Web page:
Most moviegoers probably didn’t realize Thor was a comic book character in the Marvel universe before his big-screen debut in 2011. Flash forward just two and a half years later and Chris Hemsworth has portrayed the Norse god of thunder three times already. “Thor: The Dark World” looks to continue riding the post-“Avengers” wave, but Avengers cameos and S.H.I.E.L.D references aside, it’s not what most audiences have come to know as a superhero movie.
This won’t matter for the target audience of “Thor: The Dark World.” I count myself among the many who get giddy over mentions of realms, Dark Elves and powerful Aether. These, however, are the hallmarks of sci fi/fantasy. So, let the record state that “The Dark World” falls most definitively in that category, because if that doesn’t excite you, “The Dark World” most likely won’t.
Marvel Studios hasn’t misfired since “Iron Man 2,” which — all superhero films ever considered — wasn’t that much of a misfire. Thor’s second solo outing more or less measures similarly to Iron Man’s. The movie just doesn’t have much going for it besides its geek-tastic charms, a charismatic leading man and one of the most complex and lovable villains in Loki (Tom Hiddleston).
Anything that opens with a scene explaining a battle that happened long ago in which a villain and an evil power were thought to be sealed away forever better be “The Fellowship of the Ring,” otherwise it belongs in a video game. Unfortunately, that’s the sour note “The Dark World” begins on, explaining how Malekith (Christopher Eccleston) and the Dark Elves of Svartalfheim tried to use a powerful dark matter called Aether to cast the nine realms in darkness exactly 5,000 years ago, the last time all nine realms aligned. Of course, such things happen every 5,000 years, and when Thor’s love, Jane Foster (Natalie Portman), happens upon the Aether, Malekith awakens to take his vengeance.
“Thor: The Dark World” shares a lot of characteristics with “Star Trek,” jumping between realms as “Star Trek” does planets, introducing new species with cool spaceships and cooler weapons. Asgard comes to life with the same aesthetic that original “Thor” director Kenneth Branagh and the Marvel Studios creative team dreamed up a few years ago, but “Dark World” director Alan Taylor (“Game of Thrones”) gets to play around in it. The film is almost unapologetic in the way it splashes around in sci-fi/fantasy hallmarks, and Taylor’s fight sequences are a significant improvement from the first “Thor” in terms of style.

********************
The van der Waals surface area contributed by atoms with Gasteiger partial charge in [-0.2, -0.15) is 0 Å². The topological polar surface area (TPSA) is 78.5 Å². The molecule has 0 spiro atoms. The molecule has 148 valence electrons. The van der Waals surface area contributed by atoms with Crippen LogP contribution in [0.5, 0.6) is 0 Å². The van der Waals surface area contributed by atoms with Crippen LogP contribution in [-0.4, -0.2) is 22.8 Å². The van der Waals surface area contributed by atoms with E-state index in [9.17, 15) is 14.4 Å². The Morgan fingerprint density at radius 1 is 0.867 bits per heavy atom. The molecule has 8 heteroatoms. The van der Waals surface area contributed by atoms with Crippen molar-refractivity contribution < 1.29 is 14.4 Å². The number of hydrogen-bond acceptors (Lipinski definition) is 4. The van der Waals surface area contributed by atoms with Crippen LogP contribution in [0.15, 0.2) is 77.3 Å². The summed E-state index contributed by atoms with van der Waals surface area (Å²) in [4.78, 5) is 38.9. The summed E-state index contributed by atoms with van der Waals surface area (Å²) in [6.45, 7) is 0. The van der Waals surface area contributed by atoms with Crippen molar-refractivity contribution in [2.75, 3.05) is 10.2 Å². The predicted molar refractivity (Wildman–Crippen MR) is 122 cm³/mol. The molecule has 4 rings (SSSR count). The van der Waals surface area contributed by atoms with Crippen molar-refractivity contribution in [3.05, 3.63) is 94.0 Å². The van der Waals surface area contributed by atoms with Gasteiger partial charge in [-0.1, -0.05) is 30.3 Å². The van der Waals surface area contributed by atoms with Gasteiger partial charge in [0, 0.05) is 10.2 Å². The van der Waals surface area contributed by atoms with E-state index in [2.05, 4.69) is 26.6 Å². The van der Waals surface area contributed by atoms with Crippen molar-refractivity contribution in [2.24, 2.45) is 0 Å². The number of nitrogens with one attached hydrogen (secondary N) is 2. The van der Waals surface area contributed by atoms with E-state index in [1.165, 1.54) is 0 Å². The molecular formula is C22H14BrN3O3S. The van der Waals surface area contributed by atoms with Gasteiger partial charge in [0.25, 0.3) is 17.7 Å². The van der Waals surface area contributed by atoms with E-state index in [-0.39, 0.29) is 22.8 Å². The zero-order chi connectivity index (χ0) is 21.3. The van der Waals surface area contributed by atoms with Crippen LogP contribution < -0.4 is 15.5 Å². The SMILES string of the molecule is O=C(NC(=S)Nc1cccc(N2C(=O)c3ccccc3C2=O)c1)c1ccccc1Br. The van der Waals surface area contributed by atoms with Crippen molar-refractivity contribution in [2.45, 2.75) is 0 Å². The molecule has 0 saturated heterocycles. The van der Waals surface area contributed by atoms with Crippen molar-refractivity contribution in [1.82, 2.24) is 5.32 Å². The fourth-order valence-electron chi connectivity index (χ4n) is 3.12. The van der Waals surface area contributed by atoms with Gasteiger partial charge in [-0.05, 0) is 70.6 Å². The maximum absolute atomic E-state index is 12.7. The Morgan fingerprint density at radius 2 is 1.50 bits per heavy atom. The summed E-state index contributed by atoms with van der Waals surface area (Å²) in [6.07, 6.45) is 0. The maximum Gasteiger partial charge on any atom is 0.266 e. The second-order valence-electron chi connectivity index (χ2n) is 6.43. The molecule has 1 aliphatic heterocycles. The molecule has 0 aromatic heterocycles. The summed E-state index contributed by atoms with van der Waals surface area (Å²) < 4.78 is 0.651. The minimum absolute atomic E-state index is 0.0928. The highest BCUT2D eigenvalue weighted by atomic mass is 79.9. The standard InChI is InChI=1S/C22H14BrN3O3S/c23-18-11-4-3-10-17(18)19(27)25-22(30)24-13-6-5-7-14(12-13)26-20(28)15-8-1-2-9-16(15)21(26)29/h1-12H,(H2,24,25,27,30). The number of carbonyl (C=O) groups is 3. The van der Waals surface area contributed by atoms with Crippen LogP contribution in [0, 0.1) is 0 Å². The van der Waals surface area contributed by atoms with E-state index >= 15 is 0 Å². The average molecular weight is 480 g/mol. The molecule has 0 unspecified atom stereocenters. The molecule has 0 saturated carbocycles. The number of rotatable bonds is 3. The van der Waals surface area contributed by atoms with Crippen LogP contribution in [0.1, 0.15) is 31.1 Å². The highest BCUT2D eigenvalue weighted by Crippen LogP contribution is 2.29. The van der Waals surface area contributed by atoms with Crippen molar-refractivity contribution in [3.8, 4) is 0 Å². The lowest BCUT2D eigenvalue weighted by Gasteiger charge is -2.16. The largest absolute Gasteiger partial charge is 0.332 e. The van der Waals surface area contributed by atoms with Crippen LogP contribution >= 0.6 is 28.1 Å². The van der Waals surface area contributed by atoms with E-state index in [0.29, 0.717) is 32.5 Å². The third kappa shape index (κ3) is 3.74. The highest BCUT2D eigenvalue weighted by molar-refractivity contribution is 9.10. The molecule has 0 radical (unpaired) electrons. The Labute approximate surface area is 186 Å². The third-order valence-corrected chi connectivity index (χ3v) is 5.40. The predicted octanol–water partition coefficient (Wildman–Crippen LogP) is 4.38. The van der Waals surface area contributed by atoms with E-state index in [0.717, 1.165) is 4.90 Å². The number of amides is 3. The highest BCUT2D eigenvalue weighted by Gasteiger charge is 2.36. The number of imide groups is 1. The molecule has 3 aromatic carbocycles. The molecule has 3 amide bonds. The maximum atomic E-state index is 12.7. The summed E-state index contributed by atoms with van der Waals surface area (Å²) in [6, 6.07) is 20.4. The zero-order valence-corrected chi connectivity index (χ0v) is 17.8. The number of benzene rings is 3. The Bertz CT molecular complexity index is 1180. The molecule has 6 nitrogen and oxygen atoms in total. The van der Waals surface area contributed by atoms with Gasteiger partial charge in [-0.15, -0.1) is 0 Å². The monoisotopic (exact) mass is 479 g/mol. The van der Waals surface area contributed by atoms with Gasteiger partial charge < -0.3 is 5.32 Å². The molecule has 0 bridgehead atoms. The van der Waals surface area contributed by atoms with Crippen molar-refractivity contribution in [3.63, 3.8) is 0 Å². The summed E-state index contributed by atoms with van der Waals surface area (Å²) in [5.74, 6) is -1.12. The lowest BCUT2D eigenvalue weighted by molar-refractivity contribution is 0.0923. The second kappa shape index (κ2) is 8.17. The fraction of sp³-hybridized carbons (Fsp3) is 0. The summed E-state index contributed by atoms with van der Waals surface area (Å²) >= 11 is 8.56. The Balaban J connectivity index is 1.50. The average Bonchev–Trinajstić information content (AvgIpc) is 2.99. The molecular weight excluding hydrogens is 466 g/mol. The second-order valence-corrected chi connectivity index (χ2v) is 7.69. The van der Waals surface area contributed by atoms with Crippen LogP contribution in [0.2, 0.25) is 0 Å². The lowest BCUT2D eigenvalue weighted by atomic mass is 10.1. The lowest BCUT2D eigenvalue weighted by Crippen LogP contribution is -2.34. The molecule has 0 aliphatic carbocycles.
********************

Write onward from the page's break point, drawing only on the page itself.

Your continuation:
Taylor was also a decent pick in terms of familial tensions in fantasy. The Thor-Loki dynamic was a highlight in the first film, and given that Loki caused all the mischief in “The Avengers,” it’s twice as interesting watching Hiddleston and Hemsworth together. Hiddleston in particular continues to step even deeper into the role in this film, though Loki is mostly relegated to a subplot except for the film’s most exciting sequence, when Thor and the Warriors Three enlist his help to try and trick Malekith. The script takes full advantage of his trickster powers, but also creates an intriguing character arc for him. It’s hard to say if it’s the writing and Hiddleston that make Loki a huge highlight of “The Dark World,” or the notion of his subplot also serving as a continuation of what happened in “The Avengers” and a precursor to what will come in “The Avengers: Age of Ultron.” Either way, “The Dark World” has significantly more of a post-“Avengers” component than “Iron Man 3” did.
The script also shares the same sense of humor that gave the first “Thor” its charm. Hemsworth is such a presence that when he gets to deliver a subtle a joke it has an ironic twist to it that works every time. The humor revolving around the human characters, however, such as Kat Dennings (who needs to not appear in these films ever again — she isn’t going to be the deciding factor for teenage girls thinking of buying tickets), tends to be corny. Predictably, Portman is a wasted talent yet again as Foster is further reduced to a damsel in distress fawning over Thor despite his tendency to run off to other realms and leave her for extended periods of time.
Given Marvel Studios’ pedigree, it’s fair to call “Thor: The Dark World” underwhelming. Plenty to look at, laugh at and geek out over, but a film that will ultimately be seen as a gap-filler between two epic “Avengers” films. That’s okay for Thor, because you don’t necessarily have to give grounding to a fantastical character from such a strange universe, but some effort to make the film a bit suspenseful and prove a trial for the main characters might’ve helped stave off our wild anticipation for May 2015.
Directed by Alan Taylor
Written by Christopher Yost, Christopher Markus and Stephen McFeely (screenplay), Don Payne, Robert Rodat (story), Stan Lee, Jack Kirby and Larry Lieber (comic)
Starring: Chris Hemsworth, Natalie Portman, Tom Hiddleston, Christopher Eccleston